Completed in February of 1825, String Quartet No. 12 in E-Flat Major, Op. 127 is the first of Beethoven’s late quartets. These are the strange, mysterious, and revelatory works which emerged in the final three years of the composer’s life, following the completion of the Missa Solemnis and the Ninth Symphony. They seem to leave behind all that came before, opening the door to music which transcends style and time period. These six works (including the cosmic Grosse Fuge) often feel as if they could have been written in the twentieth century. Their first performances left audience members perplexed. The composer Louis Spohr dismissed the sprawling scores as “indecipherable, uncorrected horrors.” One musician remarked, “we know there is something there, but we do not know what it is.”
As we venture into the transcendental world of String Quartet No. 12, the personal worldly struggles of Beethoven become irrelevant. (These included lonely isolation, financial difficulties, a legal battle regarding his nephew Karl, declining health, and total deafness). The under-rehearsed debacle of the premiere by the Schuppanzigh Quartet seems like a mere footnote of history. This first performance led one Vienna critic to report that the Quartet was an “incomprehensible, incoherent, vague, over-extended series of fantasias—chaos, from which flashes of genius emerged from time to time like lightning bolts from a black thunder cloud.”
In this music, the relentless forward motion and motivic development of Beethoven’s earlier music dissolves into a vast, timeless, celestial sea. Only the sanctity of the present matters. At moments, the four lines disintegrate, suddenly, drifting off into ghostly wisps. At other times, the harmonic motion seems eerily suspended.
The first movement (Maestoso-Allegro) begins with a bold, declamatory announcement. Yet, just as this opening seems to be on the verge of a decisive resolution, it melts into a dreamy and unexpected new world. The intimate and searching theme which emerges floats seamlessly from one voice to another. Predictable phrases are replaced with a fluid contrapuntal drama, continuously in motion yet ultimately feeling strangely static. In a kind of aural magic trick, this music seems to push beyond the limiting boundaries of the string quartet. The whole adds up to more than the sum of its parts.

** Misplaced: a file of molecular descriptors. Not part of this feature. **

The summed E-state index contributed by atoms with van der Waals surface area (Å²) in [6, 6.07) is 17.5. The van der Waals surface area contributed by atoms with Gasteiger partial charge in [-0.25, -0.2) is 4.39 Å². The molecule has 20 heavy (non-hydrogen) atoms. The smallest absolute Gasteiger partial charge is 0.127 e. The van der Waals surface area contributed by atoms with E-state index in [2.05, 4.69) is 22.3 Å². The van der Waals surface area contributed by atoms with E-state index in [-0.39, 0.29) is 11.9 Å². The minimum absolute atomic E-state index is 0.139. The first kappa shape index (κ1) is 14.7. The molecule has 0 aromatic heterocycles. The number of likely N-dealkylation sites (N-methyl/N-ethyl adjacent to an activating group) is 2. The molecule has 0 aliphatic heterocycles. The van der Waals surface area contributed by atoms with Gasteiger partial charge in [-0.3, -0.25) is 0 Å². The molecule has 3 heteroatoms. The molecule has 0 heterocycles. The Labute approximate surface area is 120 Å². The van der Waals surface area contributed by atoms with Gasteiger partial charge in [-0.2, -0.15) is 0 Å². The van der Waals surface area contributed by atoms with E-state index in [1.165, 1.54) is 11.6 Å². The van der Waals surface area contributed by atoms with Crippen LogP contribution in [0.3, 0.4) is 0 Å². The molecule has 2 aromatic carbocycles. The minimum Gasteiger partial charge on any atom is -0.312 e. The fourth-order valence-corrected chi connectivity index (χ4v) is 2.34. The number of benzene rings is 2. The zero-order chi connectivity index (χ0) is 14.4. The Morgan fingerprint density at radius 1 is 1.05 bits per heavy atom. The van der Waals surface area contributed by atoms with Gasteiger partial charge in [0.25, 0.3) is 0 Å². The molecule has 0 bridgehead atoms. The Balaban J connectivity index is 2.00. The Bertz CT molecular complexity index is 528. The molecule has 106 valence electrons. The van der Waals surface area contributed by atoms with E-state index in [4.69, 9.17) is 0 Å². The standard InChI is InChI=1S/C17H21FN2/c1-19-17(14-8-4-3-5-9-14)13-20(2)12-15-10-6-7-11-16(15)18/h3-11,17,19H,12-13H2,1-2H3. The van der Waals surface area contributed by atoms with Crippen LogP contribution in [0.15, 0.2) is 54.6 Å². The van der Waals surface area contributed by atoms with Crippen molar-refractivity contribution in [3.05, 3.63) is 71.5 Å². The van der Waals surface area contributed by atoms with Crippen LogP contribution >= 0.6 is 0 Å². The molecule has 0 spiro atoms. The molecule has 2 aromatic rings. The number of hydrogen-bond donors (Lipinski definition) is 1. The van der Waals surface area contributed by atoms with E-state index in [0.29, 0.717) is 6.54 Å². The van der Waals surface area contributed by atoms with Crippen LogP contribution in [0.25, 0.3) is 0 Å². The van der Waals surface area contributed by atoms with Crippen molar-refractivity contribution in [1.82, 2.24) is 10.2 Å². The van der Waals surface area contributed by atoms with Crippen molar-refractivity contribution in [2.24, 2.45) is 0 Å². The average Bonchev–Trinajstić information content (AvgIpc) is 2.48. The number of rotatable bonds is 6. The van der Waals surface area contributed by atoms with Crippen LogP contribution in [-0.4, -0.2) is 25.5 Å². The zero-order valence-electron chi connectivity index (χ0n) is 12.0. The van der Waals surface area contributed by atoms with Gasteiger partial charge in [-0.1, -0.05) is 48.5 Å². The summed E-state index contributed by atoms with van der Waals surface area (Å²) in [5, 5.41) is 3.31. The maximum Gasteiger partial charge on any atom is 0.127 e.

The second movement (Adagio ma non troppo e molto cantabile) moves into a prayerful, meditative space. It unfolds as a set of six rhapsodic variations on a chorale-like theme. There is a sense of aching emotional intensity, lament, and cosmic mystery that anticipates some of the slow movements of Mahler’s symphonies. The movement begins as a foggy drone in the cello. Moving upwards, each voice enters one at a time before the sudden blossoming of the theme. Set in A-flat major, the movement is filled with sudden, far-reaching key changes. Following the playful second variation, a shift to E major opens the door to the solemn and haunting third variation. Later variations move into mysterious territory with D-flat major/C-sharp minor. In the final bars of the coda, the music hangs on as if to savor the twilight, only reluctantly arriving at its ultimate resolution.
The third movement (Scherzando vivace) is an exhilarating dance, propelled forward by an obsessively repeating dotted rhythmic motif. Filled with boisterous humor and sudden capricious twists and turns, this is music which feels dangerous and unpredictable. Notice the dizzying sense of musical conversation that unfolds between the instruments. The pace quickens in the Trio section with the eruption of an even wilder dance.
Vibrant musical conversations and a mercurial sense of adventure continue in the final movement (Allegro). We get a sense of warm gratitude and unabashed joyful frivolity. The coda section floats upwards with magical, shimmering trills and a sudden change of key, meter, and tempo. With infectious lightness of spirit, String Quartet No. 12 dances into the ether.
This concert performance by Quatuor Ébène was recorded in July, 2020 at the Evian Festival:
Five Great Recordings
Featured Image: the play of sunlight at Phillips Exeter Academy Library, designed by Louis Kahn